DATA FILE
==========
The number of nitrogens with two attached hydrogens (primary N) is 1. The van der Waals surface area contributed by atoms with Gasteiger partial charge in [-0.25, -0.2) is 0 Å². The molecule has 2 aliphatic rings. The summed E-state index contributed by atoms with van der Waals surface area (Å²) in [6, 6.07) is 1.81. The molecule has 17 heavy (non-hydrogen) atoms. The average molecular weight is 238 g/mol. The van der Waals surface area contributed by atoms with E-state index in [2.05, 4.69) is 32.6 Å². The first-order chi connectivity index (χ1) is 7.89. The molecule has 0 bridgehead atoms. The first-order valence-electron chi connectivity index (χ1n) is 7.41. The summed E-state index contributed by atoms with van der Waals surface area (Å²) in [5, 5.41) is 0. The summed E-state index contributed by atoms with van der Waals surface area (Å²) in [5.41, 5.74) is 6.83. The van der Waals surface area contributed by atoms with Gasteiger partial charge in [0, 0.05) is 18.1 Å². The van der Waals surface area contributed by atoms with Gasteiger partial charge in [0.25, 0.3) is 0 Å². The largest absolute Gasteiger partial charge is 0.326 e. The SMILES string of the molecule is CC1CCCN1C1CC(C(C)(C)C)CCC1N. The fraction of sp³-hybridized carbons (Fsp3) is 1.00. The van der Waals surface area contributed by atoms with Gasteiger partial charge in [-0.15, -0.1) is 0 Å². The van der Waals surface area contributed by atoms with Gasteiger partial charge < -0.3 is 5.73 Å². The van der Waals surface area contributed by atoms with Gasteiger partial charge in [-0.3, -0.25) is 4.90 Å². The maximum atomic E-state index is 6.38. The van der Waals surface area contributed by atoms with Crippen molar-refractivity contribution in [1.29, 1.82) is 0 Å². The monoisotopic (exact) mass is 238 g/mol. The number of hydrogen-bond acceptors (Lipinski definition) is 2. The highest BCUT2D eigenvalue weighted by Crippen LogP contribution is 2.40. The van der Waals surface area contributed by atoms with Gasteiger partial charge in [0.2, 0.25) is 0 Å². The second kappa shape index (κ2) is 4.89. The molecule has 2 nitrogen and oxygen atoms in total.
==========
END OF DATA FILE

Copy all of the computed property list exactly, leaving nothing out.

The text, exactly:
The number of nitrogens with two attached hydrogens (primary N) is 1. The van der Waals surface area contributed by atoms with Gasteiger partial charge in [-0.25, -0.2) is 0 Å². The molecule has 2 aliphatic rings. The summed E-state index contributed by atoms with van der Waals surface area (Å²) in [6, 6.07) is 1.81. The molecule has 17 heavy (non-hydrogen) atoms. The average molecular weight is 238 g/mol. The van der Waals surface area contributed by atoms with E-state index in [2.05, 4.69) is 32.6 Å². The first-order chi connectivity index (χ1) is 7.89. The molecule has 0 bridgehead atoms. The first-order valence-electron chi connectivity index (χ1n) is 7.41. The summed E-state index contributed by atoms with van der Waals surface area (Å²) in [5, 5.41) is 0. The summed E-state index contributed by atoms with van der Waals surface area (Å²) in [5.41, 5.74) is 6.83. The van der Waals surface area contributed by atoms with Gasteiger partial charge in [0, 0.05) is 18.1 Å². The van der Waals surface area contributed by atoms with Gasteiger partial charge in [0.25, 0.3) is 0 Å². The largest absolute Gasteiger partial charge is 0.326 e. The SMILES string of the molecule is CC1CCCN1C1CC(C(C)(C)C)CCC1N. The fraction of sp³-hybridized carbons (Fsp3) is 1.00. The van der Waals surface area contributed by atoms with Gasteiger partial charge in [-0.15, -0.1) is 0 Å². The van der Waals surface area contributed by atoms with Gasteiger partial charge < -0.3 is 5.73 Å². The van der Waals surface area contributed by atoms with Gasteiger partial charge in [-0.3, -0.25) is 4.90 Å². The maximum atomic E-state index is 6.38. The van der Waals surface area contributed by atoms with Crippen molar-refractivity contribution in [1.29, 1.82) is 0 Å². The monoisotopic (exact) mass is 238 g/mol. The number of hydrogen-bond acceptors (Lipinski definition) is 2. The highest BCUT2D eigenvalue weighted by Crippen LogP contribution is 2.40. The van der Waals surface area contributed by atoms with Gasteiger partial charge in [0.2, 0.25) is 0 Å². The second kappa shape index (κ2) is 4.89. The molecule has 2 nitrogen and oxygen atoms in total.